Social distancing will likely be the 2020 word of the year—a concept that was foreign to us at Rosh Hashanah 5780. The effects of this global pandemic have led to a serious recalibration of our interactions, schedules, engagements and priorities. Our holidays, celebrations and community involvement have all been radically stunted through our inability to come in proximity with others. However, for many of us, this great disruption has also led to a reappreciation of the many gifts we have in our lives, actually bringing us closer to the elements that we hold so dear.
This notion of appreciation is the essential part of the mitzvah of bringing the bikurim, the first fruits:
“And it shall be, when you come into the Land that Hashem your God gives you for an inheritance, and you possess it, and dwell therein; that you shall take of the first of all the fruit of the ground, which you will bring in from your Land that Hashem your God gives you; and you shall put it in a basket and go to the place that the Lord your God shall choose to cause His name to dwell there.” (Devarim 26:1-2)
Rashi, quoting the Gemara in Kiddushin, states, “Israel was not obligated to bring bikurim until they conquered the land and divided it up [amongst the tribes].”
The Sifri seems to suggest a diametrically opposed opinion of Rashi and posits that the obligation of bringing bikurim occurred immediately upon entering the land.
Commentators question the novelty of Rashi’s interpretation; isn’t it obvious that one cannot bring the gift of bikurim until you actually own the land from which the produce grew? Additionally, they question the Sifri’s logic; from which land is one bringing produce if the obligation of bikurim applies immediately after entering the land?
Both Rashi and the Sifri derive their positions from the wording: “And it shall be, when you come into the land that Hashem your God gives you for an inheritance, and you possess it, and dwell therein.”
The Sifri interprets the word “Vahaya—and it shall be” as alluding to immediacy. Whereas Rashi focuses on the latter part of the verse—that inheritance and possession are both required to kick start the obligation of bikurim.
Some suggest that the gap between the Sifri and Rashi actually does not exist. In parshat Re’eh, Rashi interprets the word “dwelling” as not an actual inhabitance: “until the tribes were divided and each one recognized his own portion.”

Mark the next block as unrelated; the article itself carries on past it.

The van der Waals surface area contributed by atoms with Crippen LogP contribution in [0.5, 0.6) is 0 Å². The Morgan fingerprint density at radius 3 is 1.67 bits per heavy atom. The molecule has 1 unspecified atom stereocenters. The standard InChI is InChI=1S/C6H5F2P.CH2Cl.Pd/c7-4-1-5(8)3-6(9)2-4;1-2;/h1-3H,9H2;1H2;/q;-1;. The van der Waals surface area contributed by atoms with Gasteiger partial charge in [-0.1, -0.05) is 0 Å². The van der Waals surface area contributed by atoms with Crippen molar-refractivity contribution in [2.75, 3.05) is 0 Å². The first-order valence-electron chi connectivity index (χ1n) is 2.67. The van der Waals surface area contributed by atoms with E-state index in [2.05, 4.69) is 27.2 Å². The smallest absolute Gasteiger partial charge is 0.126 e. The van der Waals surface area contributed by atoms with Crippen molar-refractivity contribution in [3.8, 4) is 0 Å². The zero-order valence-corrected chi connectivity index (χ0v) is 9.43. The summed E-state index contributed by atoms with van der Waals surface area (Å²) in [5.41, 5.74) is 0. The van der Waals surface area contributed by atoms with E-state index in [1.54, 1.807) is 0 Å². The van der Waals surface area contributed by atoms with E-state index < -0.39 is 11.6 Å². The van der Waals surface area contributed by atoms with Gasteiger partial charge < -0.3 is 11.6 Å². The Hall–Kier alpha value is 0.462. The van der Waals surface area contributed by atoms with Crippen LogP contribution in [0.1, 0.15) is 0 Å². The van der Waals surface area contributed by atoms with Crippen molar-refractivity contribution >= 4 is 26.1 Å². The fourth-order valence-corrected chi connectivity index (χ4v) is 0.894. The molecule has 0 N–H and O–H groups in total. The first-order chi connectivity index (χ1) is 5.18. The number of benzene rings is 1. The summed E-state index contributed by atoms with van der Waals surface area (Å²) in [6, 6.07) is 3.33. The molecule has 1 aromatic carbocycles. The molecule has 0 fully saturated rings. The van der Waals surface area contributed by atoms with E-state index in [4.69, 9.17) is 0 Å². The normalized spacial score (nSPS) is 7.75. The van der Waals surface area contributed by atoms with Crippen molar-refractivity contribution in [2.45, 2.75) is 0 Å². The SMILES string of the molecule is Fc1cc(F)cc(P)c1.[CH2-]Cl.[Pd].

To make sense of this peculiar phrase, we need to take a step back and remind ourselves that the concept behind bikurim is that of hakarat hatov, i.e., an appreciation for the bounty we have received. (Sefer Hachinuch #91)
Both as individuals and as a nation we should never feel that “my power and the might of my hand have gotten me this wealth.” (Devarim 8:17) Rather, we are obligated to have a constant awareness that everything we own is really “that which Hashem your God gives you.” (Devarim 26:1)
The obligation of hakarat hatov starts even before we actually have a complete fulfillment of the cause célèbre. Our appreciation ought not to wait until we actually finish dividing the land, but rather the conquering of each individual’s land itself should be a source of inspiration and emotional upswell to thank our Creator. The mere knowledge that we are on the cusp of receiving a promise or seeing the fulfillment of a dream should create the need to express appreciation.
The COVID-19 pandemic has forced us to alter our expectations, change the way we define and execute events and how we experience life’s special moments. A year ago, if one would describe how we would be celebrating Pesach, Shavuot, weddings, bar and bat mitzvahs we would have likely been thrown into a depression.
But having experienced these modified events, we have learned that not only are we resilient, adaptable, ingenious and resourceful but that these modified events can be equally enjoyable, fully mesmerizing, emotionally charged and fulfilling.
We have learned that we can experience pure happiness and joy because we have GRATITUDE and recognize our portion—and our portion is beautiful.
Rabbi Yehoshua Fass is the co-founder and executive director of Nefesh B’Nefesh. He is a member of the Mizrachi Speakers Bureau ( www.mizrachi.org/speakers ).